So, I’ll return, tweed-clad and pipe in hand, and tend to this overgrown plot when I can. (I see, for instance, that there’s some messed-up code up there on the right rail. And I know, how minuscule is that type in the header and footer? What are we, tarsiers?) If you’re reading this, hi! Thanks for reading. Thanks for everything. This blog has opened so many incredible doors and continues to do so. The explanation “It originally started as a meta-superfanblog about The New Yorker” makes sprockets spring out of some people’s ears. But luckily, enough people have shared my obsessions that it made obsessing all the more delightful. (continued)

It’s spring in Emdashes’ tenth (!) year. These days, I’m working on grants and web content at The Center for Jewish History, right next door to the Margaret Sanger Clinic House. Sanger was a friend of my great-grandmother Dorothy Gordon, and I wish I’d known both of them and could have joined even one of their conversations. Here’s Dorothy (known as Ooma) on her ’50s and ’60s TV show, The New York Times Youth Forums, where a multicultural panel of brainy youth debated serious subjects of the day along with a distinguished guest.

Dorothy herself had a great sense of humor, I’m told, and had been a singer of folk songs on the radio and an opera singer before that. She put herself forward when host positions were scarce for women, to say the least, and refused to weave those cheesy ads into her shows (“Friends, do you have tired blood?”) because, she said, children can’t distinguish between the show and the advertising.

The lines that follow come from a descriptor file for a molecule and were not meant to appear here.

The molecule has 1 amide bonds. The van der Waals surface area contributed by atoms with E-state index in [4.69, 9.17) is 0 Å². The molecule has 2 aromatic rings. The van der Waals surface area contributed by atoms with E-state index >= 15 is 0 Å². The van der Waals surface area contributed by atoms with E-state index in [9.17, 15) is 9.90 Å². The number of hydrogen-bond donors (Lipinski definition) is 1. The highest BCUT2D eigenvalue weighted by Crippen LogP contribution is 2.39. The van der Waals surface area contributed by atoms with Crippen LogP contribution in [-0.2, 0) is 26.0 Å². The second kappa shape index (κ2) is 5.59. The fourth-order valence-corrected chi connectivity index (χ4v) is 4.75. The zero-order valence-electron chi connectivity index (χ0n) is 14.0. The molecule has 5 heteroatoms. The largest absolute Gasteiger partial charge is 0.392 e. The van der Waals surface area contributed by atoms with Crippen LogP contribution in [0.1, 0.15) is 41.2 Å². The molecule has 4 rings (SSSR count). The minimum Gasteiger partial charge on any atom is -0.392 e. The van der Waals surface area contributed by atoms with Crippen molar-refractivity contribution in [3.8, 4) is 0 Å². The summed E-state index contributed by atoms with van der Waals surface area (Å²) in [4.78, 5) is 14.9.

I don’t normally write about myself, and I don’t think I’ve ever written about any member of my family. But I have chutzpah and bravery on the brain as I work on grants with meaningful purpose; finish a book proposal; think about the new documentary about Vivian Maier, who never showed her city-capturing photographs; rewatch the classic (as far as I’m concerned) 1985 movie Desperately Seeking Susan.

No one can be Madonna except Madonna. Nobody can be Aidan Quinn except Aidan Quinn, either. (Those searching, uncertain blue eyes.) And most of all, no one can be Susan Seidelman, who directed a movie so celebratory, suspenseful, subtly feminist, and generally badass that it instantly, completely, dare I say desperately, made me decide to move to New York as soon as possible. And I did. And the movie is still wonderful. And Rosanna Arquette’s character has the courage not to be Madonna/Susan, but to make her own goofy way that’s just as cool. If not cooler. I’m certain Ooma would’ve liked her. (continued)

Happy ninth anniversary to Emdashes! I could go on, but there’s so much to attend to in these waning hours of the year that I’ll just refer you to this five-year-anniversary hurrah, which pretty much says it all. Plus, may I recommend this punctuation-themed post with a headline dear to our hearts? Yes, it’s “The Singular Beauty of the Em-Dash,” with a plum quote from our scholarly pal Ben Yagoda.

Thank you, dear people, for being here—especially since other projects have kept the Emdashers from posting often. We’re also working behind the scenes to freshen things up, so if you see a bug or two, our trusty back-end compatriot is on it. (Block that metaphor!)